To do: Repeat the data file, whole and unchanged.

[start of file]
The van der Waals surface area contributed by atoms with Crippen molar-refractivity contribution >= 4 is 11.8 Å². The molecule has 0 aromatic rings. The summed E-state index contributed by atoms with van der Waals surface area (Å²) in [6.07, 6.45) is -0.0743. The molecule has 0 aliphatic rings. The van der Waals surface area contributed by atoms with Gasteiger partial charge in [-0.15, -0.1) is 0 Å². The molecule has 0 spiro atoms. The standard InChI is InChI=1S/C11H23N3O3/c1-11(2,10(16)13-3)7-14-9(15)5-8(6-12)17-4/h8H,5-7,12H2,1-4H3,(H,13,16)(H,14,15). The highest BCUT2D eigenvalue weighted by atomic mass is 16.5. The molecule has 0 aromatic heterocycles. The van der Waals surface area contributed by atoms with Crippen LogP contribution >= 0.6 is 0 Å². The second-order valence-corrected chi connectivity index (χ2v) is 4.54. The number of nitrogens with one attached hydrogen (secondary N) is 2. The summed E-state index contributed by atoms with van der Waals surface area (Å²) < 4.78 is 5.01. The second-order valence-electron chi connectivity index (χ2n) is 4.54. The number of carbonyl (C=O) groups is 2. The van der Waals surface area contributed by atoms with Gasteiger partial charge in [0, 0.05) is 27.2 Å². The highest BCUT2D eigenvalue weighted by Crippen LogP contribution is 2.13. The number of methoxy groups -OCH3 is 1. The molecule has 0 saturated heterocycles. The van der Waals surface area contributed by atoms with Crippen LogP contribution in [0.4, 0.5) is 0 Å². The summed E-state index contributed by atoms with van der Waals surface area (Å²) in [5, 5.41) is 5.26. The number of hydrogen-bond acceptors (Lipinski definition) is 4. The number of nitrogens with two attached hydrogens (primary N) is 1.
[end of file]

The van der Waals surface area contributed by atoms with Crippen molar-refractivity contribution >= 4 is 11.8 Å². The molecule has 0 aromatic rings. The summed E-state index contributed by atoms with van der Waals surface area (Å²) in [6.07, 6.45) is -0.0743. The molecule has 0 aliphatic rings. The van der Waals surface area contributed by atoms with Gasteiger partial charge in [-0.15, -0.1) is 0 Å². The molecule has 0 spiro atoms. The standard InChI is InChI=1S/C11H23N3O3/c1-11(2,10(16)13-3)7-14-9(15)5-8(6-12)17-4/h8H,5-7,12H2,1-4H3,(H,13,16)(H,14,15). The highest BCUT2D eigenvalue weighted by atomic mass is 16.5. The molecule has 0 aromatic heterocycles. The van der Waals surface area contributed by atoms with Crippen LogP contribution >= 0.6 is 0 Å². The second-order valence-corrected chi connectivity index (χ2v) is 4.54. The number of nitrogens with one attached hydrogen (secondary N) is 2. The summed E-state index contributed by atoms with van der Waals surface area (Å²) < 4.78 is 5.01. The second-order valence-electron chi connectivity index (χ2n) is 4.54. The number of carbonyl (C=O) groups is 2. The van der Waals surface area contributed by atoms with Gasteiger partial charge in [0, 0.05) is 27.2 Å². The highest BCUT2D eigenvalue weighted by Crippen LogP contribution is 2.13. The number of methoxy groups -OCH3 is 1. The molecule has 0 saturated heterocycles. The van der Waals surface area contributed by atoms with Crippen LogP contribution in [0.4, 0.5) is 0 Å². The summed E-state index contributed by atoms with van der Waals surface area (Å²) in [5, 5.41) is 5.26. The number of hydrogen-bond acceptors (Lipinski definition) is 4. The number of nitrogens with two attached hydrogens (primary N) is 1.